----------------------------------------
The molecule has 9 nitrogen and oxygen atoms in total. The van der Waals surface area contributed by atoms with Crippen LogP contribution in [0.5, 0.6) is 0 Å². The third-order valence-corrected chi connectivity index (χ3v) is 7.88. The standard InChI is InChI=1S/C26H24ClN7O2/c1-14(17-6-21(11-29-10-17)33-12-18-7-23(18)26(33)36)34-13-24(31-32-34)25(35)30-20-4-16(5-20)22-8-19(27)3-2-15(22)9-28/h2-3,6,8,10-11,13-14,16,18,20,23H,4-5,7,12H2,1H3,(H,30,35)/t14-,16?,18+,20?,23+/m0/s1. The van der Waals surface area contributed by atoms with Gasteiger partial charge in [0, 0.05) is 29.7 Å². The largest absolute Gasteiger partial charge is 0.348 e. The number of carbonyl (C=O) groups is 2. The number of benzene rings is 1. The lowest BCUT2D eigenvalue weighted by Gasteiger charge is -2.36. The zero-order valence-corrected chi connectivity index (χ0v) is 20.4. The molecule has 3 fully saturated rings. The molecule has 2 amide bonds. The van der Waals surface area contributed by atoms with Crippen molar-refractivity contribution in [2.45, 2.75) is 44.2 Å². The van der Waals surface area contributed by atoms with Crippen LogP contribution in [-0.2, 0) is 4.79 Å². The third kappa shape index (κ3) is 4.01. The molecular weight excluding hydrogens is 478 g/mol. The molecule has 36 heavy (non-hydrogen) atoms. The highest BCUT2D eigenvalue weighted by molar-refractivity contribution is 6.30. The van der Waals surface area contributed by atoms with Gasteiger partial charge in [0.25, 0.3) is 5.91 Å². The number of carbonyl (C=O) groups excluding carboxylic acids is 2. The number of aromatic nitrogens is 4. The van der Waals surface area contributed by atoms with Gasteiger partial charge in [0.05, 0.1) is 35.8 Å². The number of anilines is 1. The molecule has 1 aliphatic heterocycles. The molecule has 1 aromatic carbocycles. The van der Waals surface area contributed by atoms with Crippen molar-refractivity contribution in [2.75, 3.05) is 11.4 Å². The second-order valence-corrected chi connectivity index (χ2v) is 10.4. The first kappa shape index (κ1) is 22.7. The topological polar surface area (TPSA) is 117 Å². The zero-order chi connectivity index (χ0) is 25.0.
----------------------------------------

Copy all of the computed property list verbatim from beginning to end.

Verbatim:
The molecule has 9 nitrogen and oxygen atoms in total. The van der Waals surface area contributed by atoms with Crippen LogP contribution in [0.5, 0.6) is 0 Å². The third-order valence-corrected chi connectivity index (χ3v) is 7.88. The standard InChI is InChI=1S/C26H24ClN7O2/c1-14(17-6-21(11-29-10-17)33-12-18-7-23(18)26(33)36)34-13-24(31-32-34)25(35)30-20-4-16(5-20)22-8-19(27)3-2-15(22)9-28/h2-3,6,8,10-11,13-14,16,18,20,23H,4-5,7,12H2,1H3,(H,30,35)/t14-,16?,18+,20?,23+/m0/s1. The van der Waals surface area contributed by atoms with Gasteiger partial charge in [0, 0.05) is 29.7 Å². The largest absolute Gasteiger partial charge is 0.348 e. The number of carbonyl (C=O) groups is 2. The number of benzene rings is 1. The lowest BCUT2D eigenvalue weighted by Gasteiger charge is -2.36. The zero-order valence-corrected chi connectivity index (χ0v) is 20.4. The molecule has 3 fully saturated rings. The molecule has 2 amide bonds. The van der Waals surface area contributed by atoms with Crippen molar-refractivity contribution in [2.45, 2.75) is 44.2 Å². The van der Waals surface area contributed by atoms with Crippen LogP contribution in [-0.2, 0) is 4.79 Å². The third kappa shape index (κ3) is 4.01. The molecular weight excluding hydrogens is 478 g/mol. The molecule has 36 heavy (non-hydrogen) atoms. The highest BCUT2D eigenvalue weighted by molar-refractivity contribution is 6.30. The van der Waals surface area contributed by atoms with Gasteiger partial charge in [0.25, 0.3) is 5.91 Å². The number of carbonyl (C=O) groups excluding carboxylic acids is 2. The number of aromatic nitrogens is 4. The van der Waals surface area contributed by atoms with Gasteiger partial charge in [0.05, 0.1) is 35.8 Å². The number of anilines is 1. The molecule has 1 aliphatic heterocycles. The molecule has 1 aromatic carbocycles. The van der Waals surface area contributed by atoms with Crippen molar-refractivity contribution in [2.75, 3.05) is 11.4 Å². The second-order valence-corrected chi connectivity index (χ2v) is 10.4. The first kappa shape index (κ1) is 22.7. The topological polar surface area (TPSA) is 117 Å². The zero-order chi connectivity index (χ0) is 25.0.